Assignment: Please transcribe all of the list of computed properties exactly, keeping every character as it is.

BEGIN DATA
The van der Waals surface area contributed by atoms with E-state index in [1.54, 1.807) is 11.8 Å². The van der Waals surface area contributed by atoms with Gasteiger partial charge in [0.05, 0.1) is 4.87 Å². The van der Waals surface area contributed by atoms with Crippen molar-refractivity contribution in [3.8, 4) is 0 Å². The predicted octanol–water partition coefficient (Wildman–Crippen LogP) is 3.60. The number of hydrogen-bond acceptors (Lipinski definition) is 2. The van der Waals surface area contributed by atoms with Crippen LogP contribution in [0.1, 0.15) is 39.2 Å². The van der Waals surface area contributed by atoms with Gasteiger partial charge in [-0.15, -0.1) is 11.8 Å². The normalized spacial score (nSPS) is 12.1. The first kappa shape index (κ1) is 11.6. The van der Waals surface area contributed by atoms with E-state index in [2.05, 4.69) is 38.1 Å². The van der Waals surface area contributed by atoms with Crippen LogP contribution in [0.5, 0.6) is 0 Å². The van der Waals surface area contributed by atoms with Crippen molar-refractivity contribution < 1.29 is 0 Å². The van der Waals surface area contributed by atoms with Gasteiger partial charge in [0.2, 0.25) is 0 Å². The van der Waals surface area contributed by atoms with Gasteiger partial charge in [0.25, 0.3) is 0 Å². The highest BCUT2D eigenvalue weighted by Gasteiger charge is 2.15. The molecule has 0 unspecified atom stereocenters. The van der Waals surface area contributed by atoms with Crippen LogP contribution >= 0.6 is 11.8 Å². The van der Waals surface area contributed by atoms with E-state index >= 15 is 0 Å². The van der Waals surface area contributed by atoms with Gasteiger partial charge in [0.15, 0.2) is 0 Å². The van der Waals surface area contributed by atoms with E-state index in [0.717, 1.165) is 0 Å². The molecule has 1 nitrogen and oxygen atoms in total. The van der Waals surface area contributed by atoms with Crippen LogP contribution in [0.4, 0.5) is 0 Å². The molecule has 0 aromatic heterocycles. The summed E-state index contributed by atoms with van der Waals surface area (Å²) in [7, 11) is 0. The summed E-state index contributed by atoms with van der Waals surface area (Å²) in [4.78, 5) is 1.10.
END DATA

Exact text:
The van der Waals surface area contributed by atoms with E-state index in [1.54, 1.807) is 11.8 Å². The van der Waals surface area contributed by atoms with Gasteiger partial charge in [0.05, 0.1) is 4.87 Å². The van der Waals surface area contributed by atoms with Crippen molar-refractivity contribution in [3.8, 4) is 0 Å². The predicted octanol–water partition coefficient (Wildman–Crippen LogP) is 3.60. The number of hydrogen-bond acceptors (Lipinski definition) is 2. The van der Waals surface area contributed by atoms with Crippen LogP contribution in [0.1, 0.15) is 39.2 Å². The van der Waals surface area contributed by atoms with Gasteiger partial charge in [-0.15, -0.1) is 11.8 Å². The normalized spacial score (nSPS) is 12.1. The first kappa shape index (κ1) is 11.6. The van der Waals surface area contributed by atoms with E-state index in [2.05, 4.69) is 38.1 Å². The van der Waals surface area contributed by atoms with Crippen LogP contribution in [0.5, 0.6) is 0 Å². The van der Waals surface area contributed by atoms with Crippen molar-refractivity contribution < 1.29 is 0 Å². The van der Waals surface area contributed by atoms with Gasteiger partial charge in [0.2, 0.25) is 0 Å². The van der Waals surface area contributed by atoms with Gasteiger partial charge in [0.25, 0.3) is 0 Å². The highest BCUT2D eigenvalue weighted by Gasteiger charge is 2.15. The molecule has 0 unspecified atom stereocenters. The van der Waals surface area contributed by atoms with Crippen LogP contribution >= 0.6 is 11.8 Å². The van der Waals surface area contributed by atoms with E-state index >= 15 is 0 Å². The van der Waals surface area contributed by atoms with Gasteiger partial charge in [0.15, 0.2) is 0 Å². The van der Waals surface area contributed by atoms with E-state index in [0.717, 1.165) is 0 Å². The molecule has 1 nitrogen and oxygen atoms in total. The van der Waals surface area contributed by atoms with Crippen LogP contribution in [0.4, 0.5) is 0 Å². The molecule has 0 aromatic heterocycles. The summed E-state index contributed by atoms with van der Waals surface area (Å²) in [7, 11) is 0. The summed E-state index contributed by atoms with van der Waals surface area (Å²) in [4.78, 5) is 1.10.